Virginia & the New World

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First American Expeditions

In 1584 Walter Raleigh dispatched an expedition across the Atlantic; one of the ships was commanded by Philip Amadas.

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Virginia Company Charter

In 1602 Benjamin Gosnold explored New England and discovered Cape Cod and Martha’s Vineyard, which he named after his first daughter. Gosnold would in 1606 work with Sir John Popham on the foundation of the two Virginia ‘colonies and companies’. The companies’ charter was drafted by Edwin Sandys and Edward Coke. It guaranteed to the colonists and their children all rights and liberties ‘to all Intents and Purposes, as if they had been abiding and born, within this our realm of England’. The first five of these men were members of Middle Temple; Coke was a member of Inner. All were fired by dreams of Virginia.

William Crashaw, Reader (Preacher) of the Temple Church, 1605-15, and fervent supporter of the Virginia Colony, owned a prestigious library, housed next to the Church and ‘one of the fairest paire of globes in Englande’. In 1613 he gave presents to each Inn ‘for a farewell and poor remembrance of my long service and longer lastinge love to these societyes’. His gift to Middle Temple, which did not yet have an established library, was perhaps his pair of globes.


Of the six (majestic) globes by Molyneux known to survive, Middle Temple has the only pair: one celestial (dated 1592) and one terrestrial (1603). The terrestrial globe records discoveries up to 1597: the search for a Northern Passage, the voyages of Drake and Cavendish; and the settlement of Virginia.

In February 1609/10, William Crashaw preached a sermon in praise of the Virginia Colony. Near its end he addressed Virginia itself:

And thou Virginia, whom though mine eyes see not, my heart shall love; how hath God honoured thee! Thou hast thy name from the worthiest Queen that ever the world had: thou hast thy matter from the greatest King on earth: and thou shalt now have thy form from one of the most glorious Nations under the Sun… But this is but a little portion of thy honour: for thy God is coming towards thee, and in the mean time sends to thee, and salutes thee with the best blessing heaven hath, even his blessed Gospel. Look up therefore, and lift up thy head, for thy redemption draweth nigh; and he that was the God of Israel, and is still the God of England, will shortly I doubt not bring it to pass, that men shall say, Blessed be the Lord God of Virginia; and let all Christian people say Amen.

The great clauses of Magna Carta were about to inform the constitutional life of the New World.

No free man shall be seized or imprisoned, or stripped of his rights or possessions, or outlawed or exiled, or deprived of his standing in any way, nor will we proceed with force against him, or send others to do so, except by the lawful judgment of his equals or by the law of the land. To no one will we sell, to no one deny or delay right or justice. Magna Carta (1215), 39-40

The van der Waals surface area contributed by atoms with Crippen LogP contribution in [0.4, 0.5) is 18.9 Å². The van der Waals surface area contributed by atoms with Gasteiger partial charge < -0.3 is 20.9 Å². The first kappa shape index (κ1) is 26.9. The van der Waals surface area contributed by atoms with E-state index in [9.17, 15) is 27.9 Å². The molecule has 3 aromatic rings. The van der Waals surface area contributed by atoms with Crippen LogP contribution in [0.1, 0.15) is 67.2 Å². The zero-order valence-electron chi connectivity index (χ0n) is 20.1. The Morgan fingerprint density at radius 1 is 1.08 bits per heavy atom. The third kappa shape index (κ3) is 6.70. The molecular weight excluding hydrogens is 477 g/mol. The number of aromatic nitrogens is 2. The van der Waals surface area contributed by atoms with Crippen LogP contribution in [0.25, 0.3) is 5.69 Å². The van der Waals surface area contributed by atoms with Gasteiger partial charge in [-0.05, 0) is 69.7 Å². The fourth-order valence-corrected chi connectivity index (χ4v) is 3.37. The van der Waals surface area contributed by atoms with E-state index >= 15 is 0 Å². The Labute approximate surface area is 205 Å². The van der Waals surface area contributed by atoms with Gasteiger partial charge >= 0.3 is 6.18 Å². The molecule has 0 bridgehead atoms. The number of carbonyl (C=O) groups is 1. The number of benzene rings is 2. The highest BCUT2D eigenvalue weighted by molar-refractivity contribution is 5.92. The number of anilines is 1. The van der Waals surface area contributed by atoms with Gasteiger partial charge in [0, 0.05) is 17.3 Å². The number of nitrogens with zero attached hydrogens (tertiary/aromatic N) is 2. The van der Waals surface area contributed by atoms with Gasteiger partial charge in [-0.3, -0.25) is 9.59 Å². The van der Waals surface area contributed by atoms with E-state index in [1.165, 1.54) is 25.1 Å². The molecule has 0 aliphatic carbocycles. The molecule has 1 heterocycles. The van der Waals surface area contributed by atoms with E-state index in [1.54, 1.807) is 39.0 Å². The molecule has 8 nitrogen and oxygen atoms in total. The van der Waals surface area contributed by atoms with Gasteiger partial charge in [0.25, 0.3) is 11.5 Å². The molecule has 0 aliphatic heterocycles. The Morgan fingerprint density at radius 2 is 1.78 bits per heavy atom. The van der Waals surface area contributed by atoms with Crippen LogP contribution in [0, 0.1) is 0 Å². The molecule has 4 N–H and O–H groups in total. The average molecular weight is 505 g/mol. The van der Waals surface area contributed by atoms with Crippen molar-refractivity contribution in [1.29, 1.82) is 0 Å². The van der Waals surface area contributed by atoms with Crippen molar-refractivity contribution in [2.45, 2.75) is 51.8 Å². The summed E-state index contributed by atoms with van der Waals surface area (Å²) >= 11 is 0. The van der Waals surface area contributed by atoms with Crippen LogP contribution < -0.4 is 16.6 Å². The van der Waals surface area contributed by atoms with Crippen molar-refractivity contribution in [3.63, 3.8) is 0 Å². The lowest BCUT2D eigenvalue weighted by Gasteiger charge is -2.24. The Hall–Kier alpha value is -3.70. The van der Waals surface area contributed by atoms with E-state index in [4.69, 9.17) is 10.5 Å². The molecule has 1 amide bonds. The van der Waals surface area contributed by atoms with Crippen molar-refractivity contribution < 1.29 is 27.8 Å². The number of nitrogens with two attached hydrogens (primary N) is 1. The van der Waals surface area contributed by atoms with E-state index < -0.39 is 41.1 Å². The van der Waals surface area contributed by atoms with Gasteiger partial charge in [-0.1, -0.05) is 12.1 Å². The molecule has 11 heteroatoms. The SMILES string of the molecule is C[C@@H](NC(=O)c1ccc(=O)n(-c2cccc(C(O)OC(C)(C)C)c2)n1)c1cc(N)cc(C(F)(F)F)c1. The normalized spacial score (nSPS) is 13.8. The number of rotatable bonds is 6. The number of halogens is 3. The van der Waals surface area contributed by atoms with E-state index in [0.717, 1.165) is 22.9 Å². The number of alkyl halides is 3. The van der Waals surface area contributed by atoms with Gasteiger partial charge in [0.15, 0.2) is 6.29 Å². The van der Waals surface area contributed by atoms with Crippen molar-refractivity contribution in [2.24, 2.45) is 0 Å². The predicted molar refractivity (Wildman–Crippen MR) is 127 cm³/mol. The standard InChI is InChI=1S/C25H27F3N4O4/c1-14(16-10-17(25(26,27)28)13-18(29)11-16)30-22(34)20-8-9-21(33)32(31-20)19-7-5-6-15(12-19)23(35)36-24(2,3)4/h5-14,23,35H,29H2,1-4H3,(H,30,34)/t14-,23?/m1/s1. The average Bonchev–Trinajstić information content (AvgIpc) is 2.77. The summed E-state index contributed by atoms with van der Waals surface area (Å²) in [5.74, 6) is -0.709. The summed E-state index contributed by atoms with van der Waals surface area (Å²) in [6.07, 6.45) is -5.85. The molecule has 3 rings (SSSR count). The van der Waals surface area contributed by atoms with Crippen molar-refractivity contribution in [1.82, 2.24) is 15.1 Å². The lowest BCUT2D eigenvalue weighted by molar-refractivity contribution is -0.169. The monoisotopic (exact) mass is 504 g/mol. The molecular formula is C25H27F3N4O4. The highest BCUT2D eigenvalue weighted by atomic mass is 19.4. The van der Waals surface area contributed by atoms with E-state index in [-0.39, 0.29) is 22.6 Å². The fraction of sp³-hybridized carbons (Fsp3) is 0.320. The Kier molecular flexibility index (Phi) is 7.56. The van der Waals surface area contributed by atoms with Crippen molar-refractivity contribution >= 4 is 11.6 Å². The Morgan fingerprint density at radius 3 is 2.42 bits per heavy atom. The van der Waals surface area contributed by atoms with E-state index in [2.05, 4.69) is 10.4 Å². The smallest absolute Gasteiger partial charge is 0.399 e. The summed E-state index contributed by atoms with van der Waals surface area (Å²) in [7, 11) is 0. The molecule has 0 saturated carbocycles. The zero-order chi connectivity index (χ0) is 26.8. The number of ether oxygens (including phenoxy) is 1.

The General Assembly of Maryland, 1639.

The inhabitants of this Province shall have all their rights and liberties according to the Great Charter of England.

The Body of Liberties, Massachusetts, 1641.

No man’s life shall be taken away, no man’s honour or good name shall be stained, no man’s person shall be arrested, restrained, banished, dismembered, nor any ways punished … unless it be by virtue or equity of some express law of the Country warranting the same.

Acts and Orders for the Colony … of Providence, 1647.

That no person, in this colony, shall be taken or imprisoned, or be disseized of his lands or liberties, or be exiled, or any otherwise molested or destroyed, but by the lawful judgement of his peers, or by some known law, and according to the letter of it, ratified and confirmed by the major part of the General Assembly lawfully met and orderly managed.




John Trumbull, The Declaration of Independence: the Drafting Committee presenting its Work (painted in 1818). From Inner or Middle Temple: 1. Thomas Lynch, at the right-hand end of the seated group. 2. William Paca, standing on the left. 3. Arthur Middleton, standing at the right-hand end of the group. 4. Thomas Heyward, sitting in front of and slightly to the left of Middleton. 5. John Dickinson (not a signatory), standing between two others. 6. Edward Rutledge. 7. Thomas McKean, sitting to their right.Caption and key

George Sandys (1578-1644) of Middle Temple, Treasurer of the Virginia Colony, visited Jerusalem. He was so touched by the Holy Sepulchre that he composed this hymn then and there.

Saviour of mankind, Man, Emmanuel:
Who sinless died for Sin, who vanquished hell.
The first fruits of the grave. Whose life did give
Light to our darkness: in whose death we live.
O strengthen thou my faith; correct my will,
That mine may thine obey: protect me still.
So that the latter death may not devour
My soul sealed with thy seale. So in the hour
When thou whose Body sanctified this tombe,
Unjustly judged, a glorious judge shalt come
To judge the world with justice; by that sign
I may be known, and entertained for thine.

The artist of this Three Shillings note was Paul Revere, the printer was Benjamin Franklin.  The inscriptions: 'Issued in defence of American Liberty'; 'Ense petit placidam sub Libertate Quietem' (With the sword he seeks peaceful quiet under liberty).  The militiaman holds a sword in one hand, 'Magna Charta' in the other.

Magna Carta, clause 14, lays down the consulation that must take place, 'to obtain the common counsel of the realm', before the levying of tax.  Bishops, barons and others were to be summoned by letters that specified the cause of the summons, forty days before the consultation. Centuries later, the American colonists would demand the same right: no taxation without representation.